In her third book, Doyle (Love Warrior, 2016, etc.) begins with a life-changing event. “Four years ago,” she writes, “married to the father of my three children, I fell in love with a woman.” That woman, Abby Wambach, would become her wife. Emblematically arranged into three sections—“Caged,” “Keys,” “Freedom”—the narrative offers, among other elements, vignettes about the soulful author’s girlhood, when she was bulimic and felt like a zoo animal, a “caged girl made for wide-open skies.” She followed the path that seemed right and appropriate based on her Catholic upbringing and adolescent conditioning. After a downward spiral into “drinking, drugging, and purging,” Doyle found sobriety and the authentic self she’d been suppressing. Still, there was trouble: Straining an already troubled marriage was her husband’s infidelity, which eventually led to life-altering choices and the discovery of a love she’d never experienced before. Throughout the book, Doyle remains open and candid, whether she’s admitting to rigging a high school homecoming court election or denouncing the doting perfectionism of “cream cheese parenting,” which is about “giving your children the best of everything.” The author’s fears and concerns are often mirrored by real-world issues: gender roles and bias, white privilege, racism, and religion-fueled homophobia and hypocrisy. Some stories merely skim the surface of larger issues, but Doyle revisits them in later sections and digs deeper, using friends and familial references to personify their impact on her life, both past and present. Shorter pieces, some only a page in length, manage to effectively translate an emotional gut punch, as when Doyle’s therapist called her blooming extramarital lesbian love a “dangerous distraction.” Ultimately, the narrative is an in-depth look at a courageous woman eager to share the wealth of her experiences by embracing vulnerability and reclaiming her inner strength and resiliency.

Doyle offers another lucid, inspiring chronicle of female empowerment and the rewards of self-awareness and renewal.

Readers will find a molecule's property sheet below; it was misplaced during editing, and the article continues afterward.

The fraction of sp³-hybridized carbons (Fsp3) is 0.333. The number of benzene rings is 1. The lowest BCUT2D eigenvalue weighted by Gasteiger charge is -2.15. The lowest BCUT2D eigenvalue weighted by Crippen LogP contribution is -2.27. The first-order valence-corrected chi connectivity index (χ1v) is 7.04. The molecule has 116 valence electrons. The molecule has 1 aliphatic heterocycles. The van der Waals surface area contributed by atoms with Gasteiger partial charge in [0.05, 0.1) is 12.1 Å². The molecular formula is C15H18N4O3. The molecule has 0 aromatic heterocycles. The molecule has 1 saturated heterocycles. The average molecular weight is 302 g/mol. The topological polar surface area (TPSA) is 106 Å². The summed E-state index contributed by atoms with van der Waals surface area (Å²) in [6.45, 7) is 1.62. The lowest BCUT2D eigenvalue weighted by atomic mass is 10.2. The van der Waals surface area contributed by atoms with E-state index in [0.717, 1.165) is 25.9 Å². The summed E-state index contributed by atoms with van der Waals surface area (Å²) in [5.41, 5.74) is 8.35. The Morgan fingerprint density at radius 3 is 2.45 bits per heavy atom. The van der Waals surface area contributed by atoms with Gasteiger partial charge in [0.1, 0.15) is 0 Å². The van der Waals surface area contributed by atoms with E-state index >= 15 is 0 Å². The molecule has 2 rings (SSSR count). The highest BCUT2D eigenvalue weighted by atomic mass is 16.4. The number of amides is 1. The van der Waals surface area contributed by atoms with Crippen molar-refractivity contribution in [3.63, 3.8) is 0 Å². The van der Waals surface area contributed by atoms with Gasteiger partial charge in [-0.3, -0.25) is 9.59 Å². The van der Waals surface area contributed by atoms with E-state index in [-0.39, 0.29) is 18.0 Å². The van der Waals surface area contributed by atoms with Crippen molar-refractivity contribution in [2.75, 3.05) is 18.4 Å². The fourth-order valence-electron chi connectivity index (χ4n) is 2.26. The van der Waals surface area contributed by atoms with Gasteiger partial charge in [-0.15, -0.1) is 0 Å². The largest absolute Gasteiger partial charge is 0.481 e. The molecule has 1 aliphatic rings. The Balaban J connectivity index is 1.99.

Pub Date: March 10, 2020

ISBN: 978-1-9848-0125-8

Page Count: 352

Publisher: Dial

Review Posted Online: Dec. 22, 2019

Kirkus Reviews Issue: Jan. 15, 2020

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An eye-opening glimpse into the attempted self-unmaking of one of Hollywood’s most recognizable talents.

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The debut memoir from the pop and fashion star.

Early on, Simpson describes the book she didn’t write: “a motivational manual telling you how to live your best life.” Though having committed to the lucrative deal years before, she “walked away,” fearing any sort of self-help advice she might give would be hypocritical. Outwardly, Simpson was at the peak of her success, with her fashion line generating “one billion dollars in annual sales.” However, anxiety was getting the better of her, and she admits she’d become a “feelings addict,” just needing “enough noise to distract me from the pain I’d been avoiding since childhood. The demons of traumatic abuse that refused to let me sleep at night—Tylenol PM at age twelve, red wine and Ambien as a grown, scared woman. Those same demons who perched on my shoulder, and when they saw a man as dark as them, leaned in to my ear to whisper, ‘Just give him your light. See if it saves him…’ ” On Halloween 2017, Simpson hit rock bottom, and, with the intervention of her devoted friends and husband, began to address her addictions and underlying fears. In this readable but overlong narrative, the author traces her childhood as a Baptist preacher’s daughter moving 18 times before she “hit fifth grade,” and follows her remarkable rise to fame as a singer. She reveals the psychological trauma resulting from years of sexual abuse by a family friend, experiences that drew her repeatedly into bad relationships with men, most publicly with ex-husband Nick Lachey. Admitting that she was attracted to the validating power of an audience, Simpson analyzes how her failings and triumphs have enabled her to take control of her life, even as she was hounded by the press and various music and movie executives about her weight. Simpson’s memoir contains plenty of personal and professional moments for fans to savor.

An eye-opening glimpse into the attempted self-unmaking of one of Hollywood’s most recognizable talents.

Pub Date: Feb. 4, 2020

ISBN: 978-0-06-289996-5

Page Count: 416

Publisher: Dey Street/HarperCollins

Review Posted Online: Feb. 16, 2020